The net effect is that private-sector labor has been very seriously harmed, also in the public mind – partly their own fault. Now, what about the public sector? That was able to preserve the legal conditions, so now they’re under attack. It’s mostly a propaganda attack, and Obama’s a big part of it. You have to try and get people to think that their problems are due to the fact that teachers have pensions; it’s not that Goldman Sachs has money coming out of its ears. It’s because the teachers have pensions and I don’t have a pension.

That’s been the terrific propaganda, and that’s what happened in Wisconsin, and elsewhere, too: huge attacks on schools, teachers and public-sector workers generally to try to break that last bit. Well, can that ever be reversed? It was reversed in the 30s, from a much smaller base, so you don’t know.

KB: You say that this compact by which productivity gains were distributed in the form of higher wages to the working class is broken. But as you and Thomas Ferguson point out, there’s still a crucial need for intermediary institutions in order to pool working peoples’ resources and have a functioning industrial democracy. In your talks, you often bring up the work of political economist Gar Alperovitz, and he writes about a latent mosaic of institutional power that potentially can be built up and activated. It doesn’t simply bargain with capital, but in a way, takes over the means of production through things like community ownership, worker ownership and co-ops, of which 120 million in the United States are members. How feasible is this strategy, and what are your thoughts on the United Steelworkers’ memorandum of agreement with Mondragón, a high-tech, multibillion-dollar co-op in Spain?

NC: It’s a good move, but notice that this means going back to the 19th century. The 19th-century American working class was very militant. If you read the labor press in the 19th century and look at the Knights of Labor, it’s exactly what they were saying: “Those who work in the mills ought to own them. We don’t want managers, we will run everything ourselves. We will link up with the huge Farmers’ Alliance, which is saying, ‘We’re going to get rid of the merchants and the banks and do it ourselves.'” And it was the greatest democratic movement in US history. Well, it was crushed by force. The Knights of Labor were destroyed by Jay Gould and state force; the Farmers’ Alliance was broken up under all kinds of pressure.

But we can reconstitute that conception. What Gar is talking about is not reform; it’s revolution. If you have worker-owned and worker-managed enterprises, you’ve got a different sociopolitical system. Mondragón goes part of the way towards that: it’s worker-owned, not worker-managed, but a link-up to that would be a very significant. So if the Steelworkers pursue this, it could be significant.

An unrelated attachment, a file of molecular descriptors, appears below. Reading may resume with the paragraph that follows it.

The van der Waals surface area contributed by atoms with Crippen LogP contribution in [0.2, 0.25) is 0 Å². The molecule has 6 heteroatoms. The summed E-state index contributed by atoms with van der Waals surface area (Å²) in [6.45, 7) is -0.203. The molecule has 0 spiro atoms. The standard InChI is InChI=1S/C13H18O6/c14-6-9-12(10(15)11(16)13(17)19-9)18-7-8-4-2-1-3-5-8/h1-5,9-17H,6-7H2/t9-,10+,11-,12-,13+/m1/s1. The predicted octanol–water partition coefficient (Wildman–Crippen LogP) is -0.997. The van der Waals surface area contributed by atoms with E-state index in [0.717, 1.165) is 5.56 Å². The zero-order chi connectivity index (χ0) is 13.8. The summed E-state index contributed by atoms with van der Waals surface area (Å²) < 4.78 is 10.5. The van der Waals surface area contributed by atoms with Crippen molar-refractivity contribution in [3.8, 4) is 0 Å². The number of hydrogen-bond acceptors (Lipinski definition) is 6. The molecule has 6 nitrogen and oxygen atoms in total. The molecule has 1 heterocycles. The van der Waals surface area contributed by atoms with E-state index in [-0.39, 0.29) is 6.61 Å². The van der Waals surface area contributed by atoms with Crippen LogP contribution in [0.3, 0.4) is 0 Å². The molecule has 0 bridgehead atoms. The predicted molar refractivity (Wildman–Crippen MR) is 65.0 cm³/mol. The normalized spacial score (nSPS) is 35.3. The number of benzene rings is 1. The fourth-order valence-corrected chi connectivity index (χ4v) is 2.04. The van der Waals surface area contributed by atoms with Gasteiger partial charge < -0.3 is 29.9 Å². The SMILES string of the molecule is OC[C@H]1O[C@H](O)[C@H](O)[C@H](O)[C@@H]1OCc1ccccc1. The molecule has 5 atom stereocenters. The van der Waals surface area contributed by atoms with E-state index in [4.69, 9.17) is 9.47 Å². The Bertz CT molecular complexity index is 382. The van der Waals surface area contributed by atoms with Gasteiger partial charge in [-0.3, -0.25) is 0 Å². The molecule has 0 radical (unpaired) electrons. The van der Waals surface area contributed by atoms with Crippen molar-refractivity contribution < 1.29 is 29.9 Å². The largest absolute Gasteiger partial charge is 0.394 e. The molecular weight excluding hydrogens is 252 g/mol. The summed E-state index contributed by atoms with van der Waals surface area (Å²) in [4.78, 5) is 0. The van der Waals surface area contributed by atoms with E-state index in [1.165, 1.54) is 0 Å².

They are going to run into tremendous barriers. I mean, the government and the business world will go berserk if this goes beyond a pretty low level. Right now, as Gar points out, you can get Republican governors supporting it, but not if it moves on. In fact, this issue came up – unfortunately wasn’t pursued – but could’ve come up just two or three years ago when Obama basically nationalized the auto industry. One option at that point would’ve been to hand it over to the workforce and have them produce the things the country needs.

You can’t take a fast train from Boston to New York, but you can take a fast train from China to Kazakhstan. That’s kind of surreal. And that’s what the country needs; that’s one example. The auto industry could certainly have been reconstructed to do that kind of work. Along with the communities, they could have taken over the whole industry, because it was basically in the hands of the government. If there had been consciousness and popular pressure for that, it could have been pushed through. And that, again, could lead to a revolutionary change to the society.

KB: You’ve brought up how the public relations industry, in just half-year blocks, was able to put the US public into a frenzy in the lead-up to both world wars. It was similarly effective in changing public opinion to oppose the popular Office of Price Administration after World War II.

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But in this election, Republicans far outspent Democrats on propaganda financed by secretive political action committees (PACs). And yet, they were still roundly defeated despite the poor economic conditions that confronted the incumbent. Do you think that propaganda in a post-Citizens United era is seeing diminishing returns and that controlling the public mind is becoming harder?

NC: It’s doing fine. The propaganda is working very effectively. Take what we were just discussing: public unions, public teachers. That’s been a very effective campaign. And again, it runs from the White House to the cinema.

KB: And what about the number of progressive state ballot propositions that passed, despite vigorous propaganda campaigns?

NC: The state ballot propositions are often pretty nice, like in Massachusetts. Did you see that? There was a non-binding referendum here, which I was happy to sign. I thought it was great. It was initiated by Joe Gerson and the American Friends Services Committee: good people. But it was non-binding.

KB: Propositions in California succeeded in raising taxes on the rich and on big business, in the face of elite opposition. You’ve said that organizing at the local level and even the national level is more effective than at the state level, where corporate domination is most pronounced. But given state-level electoral initiatives that legalized marijuana in Washington and Colorado, and other reproducible initiatives like North Dakota’s state bank or Vermont’s attempt at single-payer health care, is it worth re-evaluating where best to invest energy and resources?